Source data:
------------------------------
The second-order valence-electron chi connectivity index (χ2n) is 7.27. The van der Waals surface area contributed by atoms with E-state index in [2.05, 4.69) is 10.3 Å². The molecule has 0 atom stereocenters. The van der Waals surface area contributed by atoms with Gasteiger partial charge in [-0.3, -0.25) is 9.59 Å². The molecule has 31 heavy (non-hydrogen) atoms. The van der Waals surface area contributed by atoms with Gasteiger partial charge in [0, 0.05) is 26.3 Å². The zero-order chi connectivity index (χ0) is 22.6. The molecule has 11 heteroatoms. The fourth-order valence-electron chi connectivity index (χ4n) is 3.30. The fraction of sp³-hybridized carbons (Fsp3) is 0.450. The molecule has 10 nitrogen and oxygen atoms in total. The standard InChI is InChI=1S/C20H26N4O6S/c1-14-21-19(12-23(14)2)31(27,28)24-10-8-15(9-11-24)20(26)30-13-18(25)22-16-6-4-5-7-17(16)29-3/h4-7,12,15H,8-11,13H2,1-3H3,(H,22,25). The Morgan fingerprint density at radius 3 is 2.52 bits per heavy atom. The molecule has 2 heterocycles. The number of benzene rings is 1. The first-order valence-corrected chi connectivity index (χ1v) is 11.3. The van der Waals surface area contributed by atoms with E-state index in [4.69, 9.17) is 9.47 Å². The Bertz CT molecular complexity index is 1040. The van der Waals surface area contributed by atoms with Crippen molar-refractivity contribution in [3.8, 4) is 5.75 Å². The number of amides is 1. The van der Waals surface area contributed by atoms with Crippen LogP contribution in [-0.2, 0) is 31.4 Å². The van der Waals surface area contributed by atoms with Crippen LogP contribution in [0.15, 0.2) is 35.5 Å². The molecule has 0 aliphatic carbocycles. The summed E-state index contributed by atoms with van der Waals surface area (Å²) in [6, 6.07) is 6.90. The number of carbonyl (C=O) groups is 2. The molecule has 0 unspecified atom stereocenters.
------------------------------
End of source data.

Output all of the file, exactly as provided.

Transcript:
The second-order valence-electron chi connectivity index (χ2n) is 7.27. The van der Waals surface area contributed by atoms with E-state index in [2.05, 4.69) is 10.3 Å². The molecule has 0 atom stereocenters. The van der Waals surface area contributed by atoms with Gasteiger partial charge in [-0.3, -0.25) is 9.59 Å². The molecule has 31 heavy (non-hydrogen) atoms. The van der Waals surface area contributed by atoms with Gasteiger partial charge in [0, 0.05) is 26.3 Å². The zero-order chi connectivity index (χ0) is 22.6. The molecule has 11 heteroatoms. The fourth-order valence-electron chi connectivity index (χ4n) is 3.30. The fraction of sp³-hybridized carbons (Fsp3) is 0.450. The molecule has 10 nitrogen and oxygen atoms in total. The standard InChI is InChI=1S/C20H26N4O6S/c1-14-21-19(12-23(14)2)31(27,28)24-10-8-15(9-11-24)20(26)30-13-18(25)22-16-6-4-5-7-17(16)29-3/h4-7,12,15H,8-11,13H2,1-3H3,(H,22,25). The Morgan fingerprint density at radius 3 is 2.52 bits per heavy atom. The molecule has 2 heterocycles. The number of benzene rings is 1. The first-order valence-corrected chi connectivity index (χ1v) is 11.3. The van der Waals surface area contributed by atoms with E-state index in [4.69, 9.17) is 9.47 Å². The Bertz CT molecular complexity index is 1040. The van der Waals surface area contributed by atoms with Crippen molar-refractivity contribution in [3.8, 4) is 5.75 Å². The number of amides is 1. The van der Waals surface area contributed by atoms with Crippen LogP contribution in [-0.2, 0) is 31.4 Å². The van der Waals surface area contributed by atoms with Crippen LogP contribution in [0.15, 0.2) is 35.5 Å². The molecule has 0 aliphatic carbocycles. The summed E-state index contributed by atoms with van der Waals surface area (Å²) in [6, 6.07) is 6.90. The number of carbonyl (C=O) groups is 2. The molecule has 0 unspecified atom stereocenters.